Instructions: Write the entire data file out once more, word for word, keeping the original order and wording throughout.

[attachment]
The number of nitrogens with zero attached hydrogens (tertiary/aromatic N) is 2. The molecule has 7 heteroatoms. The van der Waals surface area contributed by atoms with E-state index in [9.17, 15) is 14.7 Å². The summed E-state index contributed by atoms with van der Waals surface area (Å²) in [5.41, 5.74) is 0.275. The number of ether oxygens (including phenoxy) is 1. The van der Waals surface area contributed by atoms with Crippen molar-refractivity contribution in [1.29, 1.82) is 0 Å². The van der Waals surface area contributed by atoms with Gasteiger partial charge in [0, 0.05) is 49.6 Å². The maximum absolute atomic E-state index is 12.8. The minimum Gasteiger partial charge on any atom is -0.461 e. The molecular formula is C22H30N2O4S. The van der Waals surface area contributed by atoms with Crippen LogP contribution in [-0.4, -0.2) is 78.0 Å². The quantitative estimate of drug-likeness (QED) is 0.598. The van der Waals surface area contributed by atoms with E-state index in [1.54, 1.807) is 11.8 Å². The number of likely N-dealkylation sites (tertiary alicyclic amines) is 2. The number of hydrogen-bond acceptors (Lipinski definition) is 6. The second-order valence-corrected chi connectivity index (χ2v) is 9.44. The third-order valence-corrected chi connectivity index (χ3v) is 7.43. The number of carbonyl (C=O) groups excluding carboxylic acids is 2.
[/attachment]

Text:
The number of nitrogens with zero attached hydrogens (tertiary/aromatic N) is 2. The molecule has 7 heteroatoms. The van der Waals surface area contributed by atoms with E-state index in [9.17, 15) is 14.7 Å². The summed E-state index contributed by atoms with van der Waals surface area (Å²) in [5.41, 5.74) is 0.275. The number of ether oxygens (including phenoxy) is 1. The van der Waals surface area contributed by atoms with Crippen molar-refractivity contribution in [1.29, 1.82) is 0 Å². The van der Waals surface area contributed by atoms with Gasteiger partial charge in [0, 0.05) is 49.6 Å². The maximum absolute atomic E-state index is 12.8. The minimum Gasteiger partial charge on any atom is -0.461 e. The molecular formula is C22H30N2O4S. The van der Waals surface area contributed by atoms with Crippen LogP contribution in [-0.4, -0.2) is 78.0 Å². The quantitative estimate of drug-likeness (QED) is 0.598. The van der Waals surface area contributed by atoms with E-state index in [1.54, 1.807) is 11.8 Å². The number of likely N-dealkylation sites (tertiary alicyclic amines) is 2. The number of hydrogen-bond acceptors (Lipinski definition) is 6. The second-order valence-corrected chi connectivity index (χ2v) is 9.44. The third-order valence-corrected chi connectivity index (χ3v) is 7.43. The number of carbonyl (C=O) groups excluding carboxylic acids is 2.